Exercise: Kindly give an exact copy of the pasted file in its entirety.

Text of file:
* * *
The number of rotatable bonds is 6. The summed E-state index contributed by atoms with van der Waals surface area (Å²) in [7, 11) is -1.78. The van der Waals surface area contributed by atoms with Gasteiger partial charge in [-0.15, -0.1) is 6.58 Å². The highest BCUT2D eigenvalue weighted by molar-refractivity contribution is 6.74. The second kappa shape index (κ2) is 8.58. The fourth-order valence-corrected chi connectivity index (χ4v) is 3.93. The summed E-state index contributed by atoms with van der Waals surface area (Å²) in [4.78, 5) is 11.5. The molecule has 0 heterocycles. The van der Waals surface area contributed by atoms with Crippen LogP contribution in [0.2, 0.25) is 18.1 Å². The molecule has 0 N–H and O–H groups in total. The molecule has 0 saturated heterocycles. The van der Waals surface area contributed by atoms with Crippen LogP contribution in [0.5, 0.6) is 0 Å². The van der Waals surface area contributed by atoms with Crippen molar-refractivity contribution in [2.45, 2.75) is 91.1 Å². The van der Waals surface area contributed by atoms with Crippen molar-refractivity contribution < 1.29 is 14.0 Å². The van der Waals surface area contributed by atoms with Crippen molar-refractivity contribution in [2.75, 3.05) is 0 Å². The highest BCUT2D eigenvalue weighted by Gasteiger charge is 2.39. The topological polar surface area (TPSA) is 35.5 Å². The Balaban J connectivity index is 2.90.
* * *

The number of rotatable bonds is 6. The summed E-state index contributed by atoms with van der Waals surface area (Å²) in [7, 11) is -1.78. The van der Waals surface area contributed by atoms with Gasteiger partial charge in [-0.15, -0.1) is 6.58 Å². The highest BCUT2D eigenvalue weighted by molar-refractivity contribution is 6.74. The second kappa shape index (κ2) is 8.58. The fourth-order valence-corrected chi connectivity index (χ4v) is 3.93. The summed E-state index contributed by atoms with van der Waals surface area (Å²) in [4.78, 5) is 11.5. The molecule has 0 heterocycles. The van der Waals surface area contributed by atoms with Crippen LogP contribution in [0.2, 0.25) is 18.1 Å². The molecule has 0 N–H and O–H groups in total. The molecule has 0 saturated heterocycles. The van der Waals surface area contributed by atoms with Crippen LogP contribution in [0.5, 0.6) is 0 Å². The van der Waals surface area contributed by atoms with Crippen molar-refractivity contribution in [2.45, 2.75) is 91.1 Å². The van der Waals surface area contributed by atoms with Crippen molar-refractivity contribution < 1.29 is 14.0 Å². The van der Waals surface area contributed by atoms with Crippen molar-refractivity contribution in [2.75, 3.05) is 0 Å². The highest BCUT2D eigenvalue weighted by Gasteiger charge is 2.39. The topological polar surface area (TPSA) is 35.5 Å². The Balaban J connectivity index is 2.90.